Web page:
Reference: Haslum, P. (2012). Narrative Planning: Compilations to Classical Planning. JAIR 44:383-395.
non-deterministic planning with classical planners: 
Christian Muise, Sheila A. McIlraith, and J. Christopher Beck use a classical planner to compute strong cyclic policies for fully observable non-deterministic (FOND) planning problems. Fast Downward was modified to accept non-deterministic planning problems, and a search procedure is invoked repeatedly until a complete policy is computed. In their experiments, the planner built on Fast Downward significantly outperforms the previous state-of-the-art FOND planner based on FF, and shows promise in probabilistic domains with deadends as well. (more info)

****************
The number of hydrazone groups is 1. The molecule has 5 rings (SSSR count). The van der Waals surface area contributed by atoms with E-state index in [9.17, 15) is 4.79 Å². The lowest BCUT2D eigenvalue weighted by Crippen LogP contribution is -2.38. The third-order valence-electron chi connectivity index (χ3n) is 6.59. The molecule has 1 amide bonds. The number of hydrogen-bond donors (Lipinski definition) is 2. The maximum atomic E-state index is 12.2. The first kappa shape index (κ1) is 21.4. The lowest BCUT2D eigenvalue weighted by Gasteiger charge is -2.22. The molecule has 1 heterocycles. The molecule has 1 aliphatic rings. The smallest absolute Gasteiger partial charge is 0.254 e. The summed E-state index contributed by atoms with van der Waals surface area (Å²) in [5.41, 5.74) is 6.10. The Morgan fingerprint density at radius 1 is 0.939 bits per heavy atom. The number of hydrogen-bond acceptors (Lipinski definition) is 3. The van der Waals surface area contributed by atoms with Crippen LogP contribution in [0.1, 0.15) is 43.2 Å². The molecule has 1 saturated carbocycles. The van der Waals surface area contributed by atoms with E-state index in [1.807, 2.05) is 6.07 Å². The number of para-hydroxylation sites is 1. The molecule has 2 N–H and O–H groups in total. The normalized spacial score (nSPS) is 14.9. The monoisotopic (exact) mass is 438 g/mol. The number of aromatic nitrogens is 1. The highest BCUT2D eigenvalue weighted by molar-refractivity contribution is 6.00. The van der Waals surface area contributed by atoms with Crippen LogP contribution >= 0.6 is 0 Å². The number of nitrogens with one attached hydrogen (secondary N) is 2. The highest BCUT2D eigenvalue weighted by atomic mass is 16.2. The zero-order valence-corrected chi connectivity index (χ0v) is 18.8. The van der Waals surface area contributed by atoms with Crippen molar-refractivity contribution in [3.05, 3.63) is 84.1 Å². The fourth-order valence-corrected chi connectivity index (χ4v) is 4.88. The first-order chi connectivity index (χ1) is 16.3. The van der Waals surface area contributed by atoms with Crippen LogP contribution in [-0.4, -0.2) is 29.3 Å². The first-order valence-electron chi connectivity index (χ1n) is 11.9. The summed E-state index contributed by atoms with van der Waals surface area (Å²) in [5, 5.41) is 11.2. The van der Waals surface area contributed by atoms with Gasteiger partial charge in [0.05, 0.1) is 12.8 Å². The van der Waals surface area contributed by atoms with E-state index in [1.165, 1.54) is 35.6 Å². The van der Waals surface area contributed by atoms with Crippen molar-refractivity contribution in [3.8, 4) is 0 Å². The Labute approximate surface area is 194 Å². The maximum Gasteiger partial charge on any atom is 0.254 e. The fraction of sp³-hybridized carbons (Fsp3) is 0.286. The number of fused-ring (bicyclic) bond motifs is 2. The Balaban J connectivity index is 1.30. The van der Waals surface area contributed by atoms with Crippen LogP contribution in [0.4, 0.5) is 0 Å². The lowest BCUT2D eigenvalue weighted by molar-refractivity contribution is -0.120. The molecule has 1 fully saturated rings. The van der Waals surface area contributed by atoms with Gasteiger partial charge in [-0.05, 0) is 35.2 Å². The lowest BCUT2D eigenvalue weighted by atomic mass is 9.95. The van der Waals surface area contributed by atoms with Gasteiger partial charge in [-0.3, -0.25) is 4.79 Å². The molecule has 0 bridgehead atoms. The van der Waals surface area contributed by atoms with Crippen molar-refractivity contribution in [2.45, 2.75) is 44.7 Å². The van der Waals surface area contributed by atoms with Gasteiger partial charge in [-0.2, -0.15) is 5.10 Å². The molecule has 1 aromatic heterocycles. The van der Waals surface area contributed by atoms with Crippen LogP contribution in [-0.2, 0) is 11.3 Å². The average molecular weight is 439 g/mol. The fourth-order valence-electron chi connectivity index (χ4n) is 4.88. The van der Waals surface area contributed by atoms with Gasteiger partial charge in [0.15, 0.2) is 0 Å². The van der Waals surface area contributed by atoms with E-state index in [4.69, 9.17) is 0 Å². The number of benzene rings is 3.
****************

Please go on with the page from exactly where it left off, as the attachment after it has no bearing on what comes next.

Reference: Muise, C.; McIlraith, S. A.; and Beck, J. C. (2012). Improved Non-deterministic Planning by Exploiting State Relevance. In Proc. ICAPS 2012, pp. 172-180.
Blocks World game for the iPad: 
Minh Do and Minh Tran (of TranCreative Software) used Fast Downward to generate base scores for all levels of the Blocks World iOS game. This game involves a variation of Blocks World with limited number of table spaces and possibly duplicate letter blocks. Different levels/problems represent different anagrams (e.g., "THE EYES = THEY SEE"). The base scores calculated by Fast Downward are used to rate players performance in the same way base scores are used to rate planners in the IPC. Being able to give players sensible scores to grade their performances is a very important aspect of gameplay.
proving properties of cellular automata: